What the heck do pickled fish, lamb & hot cross buns have to do with Easter?
Families across the country will celebrate Easter this weekend by serving up lamb, hot cross buns and pickled fish — hopefully not all on the same plate.
We explore how these dishes became a traditional part of our holiday feasts and share some easy recipes to make them.
Why do we eat it?
The serving of pickled fish on Good Friday is a uniquely South African tradition with a history that's as mysterious as the sea itself. One thing everyone agrees on is that this food tradition hails from the Western Cape. Beyond that, the jury is out.
Some say it came about because fishing boats didn't used to go out over the Easter weekend making the pickling of fish a necessity in the days before fridges and freezers.
How to make it:
Where to buy it:
Why we eat it?
The tradition of eating lamb on Easter actually has its origins in the Jewish holiday of Passover.
In the biblical story of the Exodus, Moses petitioned the Pharaoh of Egypt to free the Israelite slaves. When he refused, God punished the Egyptian people with 10 plagues, the worst of which was the death of their firstborn sons. The Israelites were told to mark their doors with the blood of a sacrificial lamb so that the Angel of Death would know to 'pass over' their homes and spare their children.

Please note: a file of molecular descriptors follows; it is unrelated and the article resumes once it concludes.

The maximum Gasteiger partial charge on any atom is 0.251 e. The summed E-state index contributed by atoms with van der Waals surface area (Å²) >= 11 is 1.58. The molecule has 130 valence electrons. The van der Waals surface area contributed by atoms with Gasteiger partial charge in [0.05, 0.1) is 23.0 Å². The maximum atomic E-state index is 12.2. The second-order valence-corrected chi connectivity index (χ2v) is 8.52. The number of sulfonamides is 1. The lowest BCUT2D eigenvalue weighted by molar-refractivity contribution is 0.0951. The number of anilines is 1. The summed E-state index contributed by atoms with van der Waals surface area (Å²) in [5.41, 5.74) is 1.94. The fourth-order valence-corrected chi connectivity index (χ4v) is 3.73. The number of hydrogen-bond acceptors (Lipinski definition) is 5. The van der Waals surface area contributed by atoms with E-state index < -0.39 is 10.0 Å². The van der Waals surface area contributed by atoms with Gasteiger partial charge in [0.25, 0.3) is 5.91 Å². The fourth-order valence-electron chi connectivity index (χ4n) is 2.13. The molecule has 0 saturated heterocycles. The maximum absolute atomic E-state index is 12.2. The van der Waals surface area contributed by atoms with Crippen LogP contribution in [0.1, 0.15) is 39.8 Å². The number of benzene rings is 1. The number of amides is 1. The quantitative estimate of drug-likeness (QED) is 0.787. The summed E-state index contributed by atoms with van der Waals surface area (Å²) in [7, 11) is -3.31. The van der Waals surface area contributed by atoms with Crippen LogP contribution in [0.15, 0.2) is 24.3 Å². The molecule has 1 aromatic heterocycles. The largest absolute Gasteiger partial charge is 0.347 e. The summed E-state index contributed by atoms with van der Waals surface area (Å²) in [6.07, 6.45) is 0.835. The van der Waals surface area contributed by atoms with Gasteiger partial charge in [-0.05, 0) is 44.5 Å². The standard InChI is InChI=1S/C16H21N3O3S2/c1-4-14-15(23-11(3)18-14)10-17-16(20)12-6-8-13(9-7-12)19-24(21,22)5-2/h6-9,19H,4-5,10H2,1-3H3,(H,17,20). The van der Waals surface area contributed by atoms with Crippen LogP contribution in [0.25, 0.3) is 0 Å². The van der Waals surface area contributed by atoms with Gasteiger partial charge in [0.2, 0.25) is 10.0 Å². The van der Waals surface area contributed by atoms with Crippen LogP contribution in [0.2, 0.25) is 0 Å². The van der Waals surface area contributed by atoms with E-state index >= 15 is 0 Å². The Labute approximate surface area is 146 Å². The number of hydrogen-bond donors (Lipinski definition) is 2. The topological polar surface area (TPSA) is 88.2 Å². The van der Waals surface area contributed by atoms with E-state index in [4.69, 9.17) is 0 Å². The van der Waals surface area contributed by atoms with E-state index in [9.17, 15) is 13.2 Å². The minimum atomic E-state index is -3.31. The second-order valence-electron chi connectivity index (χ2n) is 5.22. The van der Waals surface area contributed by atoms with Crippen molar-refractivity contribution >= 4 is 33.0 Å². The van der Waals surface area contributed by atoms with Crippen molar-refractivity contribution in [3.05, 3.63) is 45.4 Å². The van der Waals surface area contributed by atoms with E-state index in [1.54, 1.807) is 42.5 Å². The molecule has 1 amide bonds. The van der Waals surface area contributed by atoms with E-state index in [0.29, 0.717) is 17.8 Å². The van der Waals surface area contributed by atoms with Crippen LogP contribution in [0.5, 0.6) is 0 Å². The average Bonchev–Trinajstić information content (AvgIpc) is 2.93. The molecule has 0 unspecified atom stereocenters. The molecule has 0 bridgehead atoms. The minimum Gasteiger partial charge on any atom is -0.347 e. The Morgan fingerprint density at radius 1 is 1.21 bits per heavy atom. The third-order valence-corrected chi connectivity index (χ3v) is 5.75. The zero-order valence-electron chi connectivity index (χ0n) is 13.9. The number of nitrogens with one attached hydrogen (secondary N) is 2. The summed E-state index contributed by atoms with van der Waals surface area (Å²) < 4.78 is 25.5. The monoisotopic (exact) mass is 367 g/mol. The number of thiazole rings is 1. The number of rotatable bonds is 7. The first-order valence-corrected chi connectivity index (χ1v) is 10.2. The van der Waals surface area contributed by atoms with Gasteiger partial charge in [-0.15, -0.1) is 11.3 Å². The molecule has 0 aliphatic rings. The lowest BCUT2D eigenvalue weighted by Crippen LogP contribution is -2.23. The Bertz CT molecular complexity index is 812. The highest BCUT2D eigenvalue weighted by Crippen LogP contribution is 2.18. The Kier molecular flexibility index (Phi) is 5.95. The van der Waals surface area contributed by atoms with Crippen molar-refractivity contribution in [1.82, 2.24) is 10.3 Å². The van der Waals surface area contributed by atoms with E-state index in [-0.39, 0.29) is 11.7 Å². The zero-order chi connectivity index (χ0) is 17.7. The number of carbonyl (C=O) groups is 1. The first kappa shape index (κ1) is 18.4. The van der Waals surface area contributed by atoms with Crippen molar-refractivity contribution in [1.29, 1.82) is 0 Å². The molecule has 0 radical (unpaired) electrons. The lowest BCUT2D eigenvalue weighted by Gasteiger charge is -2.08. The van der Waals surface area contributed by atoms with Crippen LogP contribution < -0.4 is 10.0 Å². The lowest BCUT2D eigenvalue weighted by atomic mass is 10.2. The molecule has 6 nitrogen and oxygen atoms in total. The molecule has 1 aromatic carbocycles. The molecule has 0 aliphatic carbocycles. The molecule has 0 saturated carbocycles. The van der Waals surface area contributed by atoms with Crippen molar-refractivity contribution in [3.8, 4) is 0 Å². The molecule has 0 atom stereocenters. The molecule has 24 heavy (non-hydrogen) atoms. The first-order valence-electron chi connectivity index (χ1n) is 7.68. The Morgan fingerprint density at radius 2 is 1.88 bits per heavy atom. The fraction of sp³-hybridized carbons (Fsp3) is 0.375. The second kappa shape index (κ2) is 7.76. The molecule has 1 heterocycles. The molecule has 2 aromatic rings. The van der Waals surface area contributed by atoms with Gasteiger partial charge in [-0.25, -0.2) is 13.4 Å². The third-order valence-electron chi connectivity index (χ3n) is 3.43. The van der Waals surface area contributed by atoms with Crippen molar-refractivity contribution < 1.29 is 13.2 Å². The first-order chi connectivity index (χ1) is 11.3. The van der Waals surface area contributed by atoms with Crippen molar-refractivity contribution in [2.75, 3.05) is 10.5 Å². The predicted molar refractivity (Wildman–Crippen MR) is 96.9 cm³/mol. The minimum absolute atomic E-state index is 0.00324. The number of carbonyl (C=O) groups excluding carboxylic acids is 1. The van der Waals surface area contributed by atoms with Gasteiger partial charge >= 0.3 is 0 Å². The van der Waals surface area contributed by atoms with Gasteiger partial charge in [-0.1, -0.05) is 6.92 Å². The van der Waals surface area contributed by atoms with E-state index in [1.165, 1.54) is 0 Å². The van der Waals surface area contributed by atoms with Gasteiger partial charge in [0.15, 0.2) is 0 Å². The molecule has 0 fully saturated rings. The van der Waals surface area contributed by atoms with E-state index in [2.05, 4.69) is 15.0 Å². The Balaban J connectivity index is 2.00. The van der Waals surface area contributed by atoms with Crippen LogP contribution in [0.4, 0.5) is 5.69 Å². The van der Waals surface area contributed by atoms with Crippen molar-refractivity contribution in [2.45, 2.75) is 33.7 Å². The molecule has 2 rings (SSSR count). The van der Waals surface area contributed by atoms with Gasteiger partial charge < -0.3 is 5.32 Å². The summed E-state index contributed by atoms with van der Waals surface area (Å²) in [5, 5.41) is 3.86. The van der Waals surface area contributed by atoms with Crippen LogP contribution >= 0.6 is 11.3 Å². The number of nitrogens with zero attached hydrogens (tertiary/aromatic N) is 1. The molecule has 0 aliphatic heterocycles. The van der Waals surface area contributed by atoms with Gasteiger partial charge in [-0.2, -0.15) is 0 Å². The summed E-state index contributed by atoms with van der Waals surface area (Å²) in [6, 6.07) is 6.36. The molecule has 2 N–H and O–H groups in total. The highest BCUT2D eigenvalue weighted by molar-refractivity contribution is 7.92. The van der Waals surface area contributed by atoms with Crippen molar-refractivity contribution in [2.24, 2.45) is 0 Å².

Accustomed to eating roast lamb on this Jewish holiday, Jews who converted to Christianity continued the tradition at Easter, which often coincides with Passover.
Christians also refer to Jesus as the “Lamb of God", the sort of symbolism which enshrines lamb as the most beloved of Easter meats.
How to make it:
HOT CROSS BUNS
Why we eat them:
There isn't one clear explanation as to how hot cross buns made it on to our Easter menus. The most convincing story as to their origin is that an Anglican monastery started producing the buns in the 12th century, decorating them with a cross in honour of Good Friday. Over time the sweet treats gained popularity becoming an integral part of Easter celebrations.